Additionally, in March, the agency sent clients three rounds of bags full of emergency nonperishables including beans, rice, and pasta. The essentials of cheap, easy, healthy cooking, said Zullig, are canned beans, pasta, grains including rice, eggs, fruits and vegetables (frozen or even canned if fresh aren’t available), no-sugar peanut butter, and canned tuna. With those things alone, she said, in addition to some basics like olive oil, lemon juice, salt, pepper, and other spices, endless meals are possible.
“You can mix together oatmeal and peanut butter” for a quick and cheap protein bang, she said. “Hard-boiled eggs are delicious in a salad or even just with salsa.”
Amid the COVID-19 crisis, federal HIV funding streams such as HOPWA and Ryan White are currently deploying their special COVID cash infusions to on-the-ground providers, as well as giving those providers leeway to pivot fund use in ways that make sense. And that’s a good thing, as it seems that among the more than a dozen HIV agencies we heard back from for this story, nearly every one of them said that food and meal demand has surged in the time of corona.
Says Kathie Hiers at AIDS Alabama, “The need for food at our offices in Mobile and Birmingham is off the chain. We’re delivering hundreds of food boxes, mostly in the parking lots. HOPWA got $65 million in the first round of the CARES Act COVID funding, and we’re getting a total of about $775,000 for the state and the city of Birmingham through our four HOPWA grants. We don’t have it yet, but we’re being told to spend it in advance of getting it. We got waivers approved to provide food and emergency hotels for social distancing. Ryan White got $100 million federally for COVID, and Alabama is getting $903,700 of that.”
Reports Carmen Julious at the HIV agency PALSS in South Carolina, “Our emergency food pantry is still open and we’ve had steady demand, usually supplying about three days’ worth of food. My program manager says we’re seeing about a 25% to 30% increase in usage. We’ve had some difficulty getting the supply we need. We usually purchase a lot of our bulk food pantry items from the local food bank, but they’re now open limited hours and don’t have enough supply to meet their demand. But we’ve still been able to fulfill all requests so far. We mostly have nonperishable items like beans, rice, pasta, and canned goods. We’ve purchased some protein items from local big-box stores. We don’t usually carry eggs, butter, and milk due to limited refrigerator storage.”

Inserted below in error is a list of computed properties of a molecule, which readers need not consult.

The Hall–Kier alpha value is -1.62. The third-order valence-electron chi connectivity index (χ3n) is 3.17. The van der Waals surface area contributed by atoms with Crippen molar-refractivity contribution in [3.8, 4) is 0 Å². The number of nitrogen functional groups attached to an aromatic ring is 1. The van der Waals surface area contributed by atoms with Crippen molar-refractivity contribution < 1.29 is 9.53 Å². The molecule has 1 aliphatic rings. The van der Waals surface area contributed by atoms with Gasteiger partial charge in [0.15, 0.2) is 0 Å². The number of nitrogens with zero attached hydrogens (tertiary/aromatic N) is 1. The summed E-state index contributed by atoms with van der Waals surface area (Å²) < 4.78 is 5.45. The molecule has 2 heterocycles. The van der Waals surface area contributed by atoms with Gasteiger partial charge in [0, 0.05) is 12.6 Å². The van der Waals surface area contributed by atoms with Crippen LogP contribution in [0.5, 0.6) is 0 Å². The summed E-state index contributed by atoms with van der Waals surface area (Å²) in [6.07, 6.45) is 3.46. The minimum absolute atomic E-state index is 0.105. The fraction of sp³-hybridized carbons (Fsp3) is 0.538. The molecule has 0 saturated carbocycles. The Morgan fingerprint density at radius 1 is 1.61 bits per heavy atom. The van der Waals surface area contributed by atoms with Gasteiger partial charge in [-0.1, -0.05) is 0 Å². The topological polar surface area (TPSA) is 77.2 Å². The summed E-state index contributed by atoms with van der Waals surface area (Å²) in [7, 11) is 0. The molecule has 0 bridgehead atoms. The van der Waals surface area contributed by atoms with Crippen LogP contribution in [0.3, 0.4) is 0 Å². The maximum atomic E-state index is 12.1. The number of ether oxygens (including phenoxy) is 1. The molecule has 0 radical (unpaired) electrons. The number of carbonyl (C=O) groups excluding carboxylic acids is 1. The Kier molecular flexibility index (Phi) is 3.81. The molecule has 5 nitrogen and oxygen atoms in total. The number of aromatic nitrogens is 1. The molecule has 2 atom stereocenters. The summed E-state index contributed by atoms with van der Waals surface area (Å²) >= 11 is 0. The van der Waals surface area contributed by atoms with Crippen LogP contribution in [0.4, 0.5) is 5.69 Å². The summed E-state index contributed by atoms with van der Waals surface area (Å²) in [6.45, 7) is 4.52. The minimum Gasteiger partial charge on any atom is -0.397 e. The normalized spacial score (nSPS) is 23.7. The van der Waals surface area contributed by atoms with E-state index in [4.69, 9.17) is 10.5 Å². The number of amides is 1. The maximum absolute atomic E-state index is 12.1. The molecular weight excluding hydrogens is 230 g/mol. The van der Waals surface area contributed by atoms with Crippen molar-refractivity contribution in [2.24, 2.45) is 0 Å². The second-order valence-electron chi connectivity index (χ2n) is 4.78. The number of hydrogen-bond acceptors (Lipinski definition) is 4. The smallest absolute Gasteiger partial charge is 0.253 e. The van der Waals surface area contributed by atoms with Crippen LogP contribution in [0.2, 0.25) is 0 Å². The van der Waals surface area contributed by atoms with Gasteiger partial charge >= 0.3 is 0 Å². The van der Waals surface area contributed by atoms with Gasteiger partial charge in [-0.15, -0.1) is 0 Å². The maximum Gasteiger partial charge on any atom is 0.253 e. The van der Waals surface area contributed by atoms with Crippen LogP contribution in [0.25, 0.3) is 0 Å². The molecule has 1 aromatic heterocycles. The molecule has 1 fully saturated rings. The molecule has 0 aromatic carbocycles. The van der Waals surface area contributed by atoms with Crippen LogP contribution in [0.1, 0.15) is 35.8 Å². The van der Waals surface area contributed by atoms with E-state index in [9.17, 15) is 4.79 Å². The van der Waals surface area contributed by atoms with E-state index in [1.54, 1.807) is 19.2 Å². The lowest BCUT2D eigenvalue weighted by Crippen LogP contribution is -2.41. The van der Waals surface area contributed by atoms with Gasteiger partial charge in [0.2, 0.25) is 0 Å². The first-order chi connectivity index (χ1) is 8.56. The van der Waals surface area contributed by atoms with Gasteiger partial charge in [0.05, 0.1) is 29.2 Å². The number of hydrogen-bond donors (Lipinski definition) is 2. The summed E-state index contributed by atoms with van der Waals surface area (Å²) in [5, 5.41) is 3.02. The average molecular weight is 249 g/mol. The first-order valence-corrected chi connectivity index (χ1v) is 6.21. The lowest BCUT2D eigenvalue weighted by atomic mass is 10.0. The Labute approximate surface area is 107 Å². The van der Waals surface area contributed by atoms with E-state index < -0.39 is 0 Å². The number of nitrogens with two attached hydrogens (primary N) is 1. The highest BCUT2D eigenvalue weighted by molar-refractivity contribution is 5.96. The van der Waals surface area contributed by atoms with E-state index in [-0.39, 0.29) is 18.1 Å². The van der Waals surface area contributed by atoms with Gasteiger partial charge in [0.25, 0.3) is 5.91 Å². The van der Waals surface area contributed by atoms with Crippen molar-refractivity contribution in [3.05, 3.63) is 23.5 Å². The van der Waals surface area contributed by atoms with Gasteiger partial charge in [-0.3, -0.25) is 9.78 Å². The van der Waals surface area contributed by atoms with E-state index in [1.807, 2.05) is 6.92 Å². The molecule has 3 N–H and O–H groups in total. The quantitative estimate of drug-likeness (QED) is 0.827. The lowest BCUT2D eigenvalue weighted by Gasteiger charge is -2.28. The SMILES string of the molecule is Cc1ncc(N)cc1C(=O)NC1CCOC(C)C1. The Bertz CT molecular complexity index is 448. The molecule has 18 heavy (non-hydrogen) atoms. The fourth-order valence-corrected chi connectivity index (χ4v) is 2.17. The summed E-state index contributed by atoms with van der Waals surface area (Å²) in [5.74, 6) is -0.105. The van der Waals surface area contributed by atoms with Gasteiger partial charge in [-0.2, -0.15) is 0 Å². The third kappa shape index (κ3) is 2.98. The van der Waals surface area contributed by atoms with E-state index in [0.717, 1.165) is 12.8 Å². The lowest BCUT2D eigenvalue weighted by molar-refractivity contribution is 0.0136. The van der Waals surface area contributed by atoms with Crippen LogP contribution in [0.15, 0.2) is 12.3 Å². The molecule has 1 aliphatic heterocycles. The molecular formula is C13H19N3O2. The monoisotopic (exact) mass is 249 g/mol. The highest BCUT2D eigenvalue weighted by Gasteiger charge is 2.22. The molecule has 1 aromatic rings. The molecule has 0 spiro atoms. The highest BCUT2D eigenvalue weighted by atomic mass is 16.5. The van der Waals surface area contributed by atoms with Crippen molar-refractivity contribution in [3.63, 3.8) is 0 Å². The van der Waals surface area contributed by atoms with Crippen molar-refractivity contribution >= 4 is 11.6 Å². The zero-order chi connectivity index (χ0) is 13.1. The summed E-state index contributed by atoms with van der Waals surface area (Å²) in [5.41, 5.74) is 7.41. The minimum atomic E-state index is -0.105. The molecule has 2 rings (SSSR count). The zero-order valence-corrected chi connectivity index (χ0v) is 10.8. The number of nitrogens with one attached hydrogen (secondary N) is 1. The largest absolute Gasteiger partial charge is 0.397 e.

In Queens, New York, AIDS Center of Queens County reports that their main site has seen a 50% increased weekly demand for food and is now providing more than 300 pantry bags of food twice weekly. The agency’s food delivery has expanded “not only to the elderly,” says associate executive director Dawn Douglas Blackburne, “but to families, pregnant mothers, and HIV-positive folks both with mental illness and at high risk for COVID-19. ... Most recently, the community began to request fresh fruits and vegetables, meat (poultry), hygiene kits, and school supplies like coloring books, pencils, books, and note pads.”